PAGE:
Baseball is Bill Mahoney's curse and his salvation. A one-time San Fernando Valley high school pitching phenom, he is forced out of the game by arm trouble. Then life throws him a dismaying assortment of curves and hard stuff: a brother killed in Korea, a harshly critical father, dead-end jobs, divorce, booze, pills and finally a few innings in a mental hospital.
When Marty Slattery's novel picks him up, Mahoney is toiling in the bullpen for the Dodgers' Class A farm team in Lodi, trying to hide his age (39) and the pain of the bone chips grinding in his elbow on every pitch.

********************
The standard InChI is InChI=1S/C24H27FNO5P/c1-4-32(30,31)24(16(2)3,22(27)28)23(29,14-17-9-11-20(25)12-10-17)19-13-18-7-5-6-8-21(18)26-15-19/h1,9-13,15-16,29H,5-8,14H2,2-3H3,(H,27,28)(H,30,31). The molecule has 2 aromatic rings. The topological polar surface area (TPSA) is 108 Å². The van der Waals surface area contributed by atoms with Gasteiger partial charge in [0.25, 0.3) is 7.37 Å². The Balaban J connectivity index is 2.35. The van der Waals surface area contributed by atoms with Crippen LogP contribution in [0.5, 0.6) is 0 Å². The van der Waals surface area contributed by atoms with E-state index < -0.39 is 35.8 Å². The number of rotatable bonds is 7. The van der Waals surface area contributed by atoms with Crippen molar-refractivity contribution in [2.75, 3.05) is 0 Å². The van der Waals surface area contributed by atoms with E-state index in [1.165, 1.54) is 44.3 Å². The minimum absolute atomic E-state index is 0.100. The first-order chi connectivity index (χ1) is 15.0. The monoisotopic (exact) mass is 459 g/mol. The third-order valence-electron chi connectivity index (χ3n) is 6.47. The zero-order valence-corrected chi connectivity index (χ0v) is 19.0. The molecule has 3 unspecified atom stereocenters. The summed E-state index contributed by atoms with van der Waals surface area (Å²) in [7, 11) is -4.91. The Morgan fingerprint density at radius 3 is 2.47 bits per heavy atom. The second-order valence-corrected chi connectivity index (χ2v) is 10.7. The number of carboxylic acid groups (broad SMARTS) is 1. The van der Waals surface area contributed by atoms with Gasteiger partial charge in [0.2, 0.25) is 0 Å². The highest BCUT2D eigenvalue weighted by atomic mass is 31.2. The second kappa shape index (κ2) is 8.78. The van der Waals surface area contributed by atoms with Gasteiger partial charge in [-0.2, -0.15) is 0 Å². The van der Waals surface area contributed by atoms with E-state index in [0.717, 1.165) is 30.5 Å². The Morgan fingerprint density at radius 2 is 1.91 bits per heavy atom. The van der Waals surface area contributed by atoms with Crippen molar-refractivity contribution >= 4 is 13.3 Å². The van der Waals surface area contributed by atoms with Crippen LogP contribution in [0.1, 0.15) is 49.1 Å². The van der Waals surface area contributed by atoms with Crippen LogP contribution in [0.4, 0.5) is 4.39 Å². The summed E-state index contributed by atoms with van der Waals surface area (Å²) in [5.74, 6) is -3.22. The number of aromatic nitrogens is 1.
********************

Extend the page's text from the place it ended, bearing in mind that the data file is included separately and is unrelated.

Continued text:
It's "The Natural" all over again, minus the Malamudian metaphysics. Slattery, who has obviously been there, specializes in Valley memories of the 1940s and '50s and ballplayers' ribald chatter on the field and in dugouts, buses and motel rooms. Surprises are few, but cliches don't hurt too much in a baseball book, because the whole point of the game (and its literature) is that nothing ever really changes.